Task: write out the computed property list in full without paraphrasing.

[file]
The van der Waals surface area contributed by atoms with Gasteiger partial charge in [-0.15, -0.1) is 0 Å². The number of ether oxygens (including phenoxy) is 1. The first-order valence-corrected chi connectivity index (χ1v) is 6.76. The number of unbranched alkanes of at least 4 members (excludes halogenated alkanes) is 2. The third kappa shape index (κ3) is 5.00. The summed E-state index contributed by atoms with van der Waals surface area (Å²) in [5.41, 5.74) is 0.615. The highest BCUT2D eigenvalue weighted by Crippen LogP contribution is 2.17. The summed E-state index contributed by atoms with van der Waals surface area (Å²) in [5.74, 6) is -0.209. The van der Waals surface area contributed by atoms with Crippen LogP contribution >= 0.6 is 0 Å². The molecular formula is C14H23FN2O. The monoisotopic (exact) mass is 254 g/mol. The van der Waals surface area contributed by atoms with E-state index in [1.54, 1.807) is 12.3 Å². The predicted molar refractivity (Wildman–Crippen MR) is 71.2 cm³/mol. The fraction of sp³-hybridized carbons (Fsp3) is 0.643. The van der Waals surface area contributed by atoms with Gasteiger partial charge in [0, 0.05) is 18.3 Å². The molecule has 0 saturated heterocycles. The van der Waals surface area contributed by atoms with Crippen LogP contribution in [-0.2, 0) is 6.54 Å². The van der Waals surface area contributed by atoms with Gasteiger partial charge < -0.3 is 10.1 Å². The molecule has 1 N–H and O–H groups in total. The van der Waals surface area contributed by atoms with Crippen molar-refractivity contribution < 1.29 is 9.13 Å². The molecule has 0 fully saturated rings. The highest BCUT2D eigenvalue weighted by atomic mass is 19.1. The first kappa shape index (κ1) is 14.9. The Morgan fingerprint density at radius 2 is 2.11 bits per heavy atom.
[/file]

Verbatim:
The van der Waals surface area contributed by atoms with Gasteiger partial charge in [-0.15, -0.1) is 0 Å². The number of ether oxygens (including phenoxy) is 1. The first-order valence-corrected chi connectivity index (χ1v) is 6.76. The number of unbranched alkanes of at least 4 members (excludes halogenated alkanes) is 2. The third kappa shape index (κ3) is 5.00. The summed E-state index contributed by atoms with van der Waals surface area (Å²) in [5.41, 5.74) is 0.615. The highest BCUT2D eigenvalue weighted by Crippen LogP contribution is 2.17. The summed E-state index contributed by atoms with van der Waals surface area (Å²) in [5.74, 6) is -0.209. The van der Waals surface area contributed by atoms with Crippen LogP contribution >= 0.6 is 0 Å². The molecular formula is C14H23FN2O. The monoisotopic (exact) mass is 254 g/mol. The van der Waals surface area contributed by atoms with E-state index in [1.54, 1.807) is 12.3 Å². The predicted molar refractivity (Wildman–Crippen MR) is 71.2 cm³/mol. The fraction of sp³-hybridized carbons (Fsp3) is 0.643. The van der Waals surface area contributed by atoms with Gasteiger partial charge in [0, 0.05) is 18.3 Å². The molecule has 0 saturated heterocycles. The van der Waals surface area contributed by atoms with Crippen LogP contribution in [-0.2, 0) is 6.54 Å². The van der Waals surface area contributed by atoms with Gasteiger partial charge < -0.3 is 10.1 Å². The molecule has 1 N–H and O–H groups in total. The van der Waals surface area contributed by atoms with Crippen molar-refractivity contribution < 1.29 is 9.13 Å². The molecule has 0 fully saturated rings. The highest BCUT2D eigenvalue weighted by atomic mass is 19.1. The first kappa shape index (κ1) is 14.9. The Morgan fingerprint density at radius 2 is 2.11 bits per heavy atom.